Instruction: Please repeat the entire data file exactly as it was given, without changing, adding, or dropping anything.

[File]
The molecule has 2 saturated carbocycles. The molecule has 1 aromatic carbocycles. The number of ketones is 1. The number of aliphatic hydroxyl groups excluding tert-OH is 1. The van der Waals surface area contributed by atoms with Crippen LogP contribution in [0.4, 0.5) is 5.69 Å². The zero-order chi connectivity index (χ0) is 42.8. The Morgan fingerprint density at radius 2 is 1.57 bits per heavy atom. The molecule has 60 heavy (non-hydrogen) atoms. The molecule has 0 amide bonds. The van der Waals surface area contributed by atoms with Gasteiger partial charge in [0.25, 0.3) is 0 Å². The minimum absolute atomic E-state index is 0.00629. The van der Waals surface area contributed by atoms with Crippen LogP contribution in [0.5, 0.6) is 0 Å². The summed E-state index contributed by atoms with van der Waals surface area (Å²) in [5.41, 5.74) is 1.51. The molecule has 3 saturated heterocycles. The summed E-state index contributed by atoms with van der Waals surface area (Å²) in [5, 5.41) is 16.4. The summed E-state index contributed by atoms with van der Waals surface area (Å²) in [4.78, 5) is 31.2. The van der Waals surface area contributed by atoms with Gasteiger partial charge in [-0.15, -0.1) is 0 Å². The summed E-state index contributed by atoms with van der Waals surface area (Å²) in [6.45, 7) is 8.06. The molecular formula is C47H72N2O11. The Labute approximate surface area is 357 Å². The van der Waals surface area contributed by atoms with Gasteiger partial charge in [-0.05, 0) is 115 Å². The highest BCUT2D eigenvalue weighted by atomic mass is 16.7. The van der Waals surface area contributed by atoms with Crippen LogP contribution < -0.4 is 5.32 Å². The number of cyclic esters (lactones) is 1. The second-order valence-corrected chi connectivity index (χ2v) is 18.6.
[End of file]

The molecule has 2 saturated carbocycles. The molecule has 1 aromatic carbocycles. The number of ketones is 1. The number of aliphatic hydroxyl groups excluding tert-OH is 1. The van der Waals surface area contributed by atoms with Crippen LogP contribution in [0.4, 0.5) is 5.69 Å². The zero-order chi connectivity index (χ0) is 42.8. The Morgan fingerprint density at radius 2 is 1.57 bits per heavy atom. The molecule has 60 heavy (non-hydrogen) atoms. The molecule has 0 amide bonds. The van der Waals surface area contributed by atoms with Gasteiger partial charge in [0.25, 0.3) is 0 Å². The minimum absolute atomic E-state index is 0.00629. The van der Waals surface area contributed by atoms with Crippen LogP contribution in [0.5, 0.6) is 0 Å². The summed E-state index contributed by atoms with van der Waals surface area (Å²) in [5.41, 5.74) is 1.51. The molecule has 3 saturated heterocycles. The summed E-state index contributed by atoms with van der Waals surface area (Å²) in [5, 5.41) is 16.4. The summed E-state index contributed by atoms with van der Waals surface area (Å²) in [4.78, 5) is 31.2. The van der Waals surface area contributed by atoms with Gasteiger partial charge in [-0.15, -0.1) is 0 Å². The summed E-state index contributed by atoms with van der Waals surface area (Å²) in [6.45, 7) is 8.06. The molecular formula is C47H72N2O11. The Labute approximate surface area is 357 Å². The van der Waals surface area contributed by atoms with Gasteiger partial charge in [-0.05, 0) is 115 Å². The highest BCUT2D eigenvalue weighted by atomic mass is 16.7. The van der Waals surface area contributed by atoms with Crippen LogP contribution < -0.4 is 5.32 Å². The number of cyclic esters (lactones) is 1. The second-order valence-corrected chi connectivity index (χ2v) is 18.6.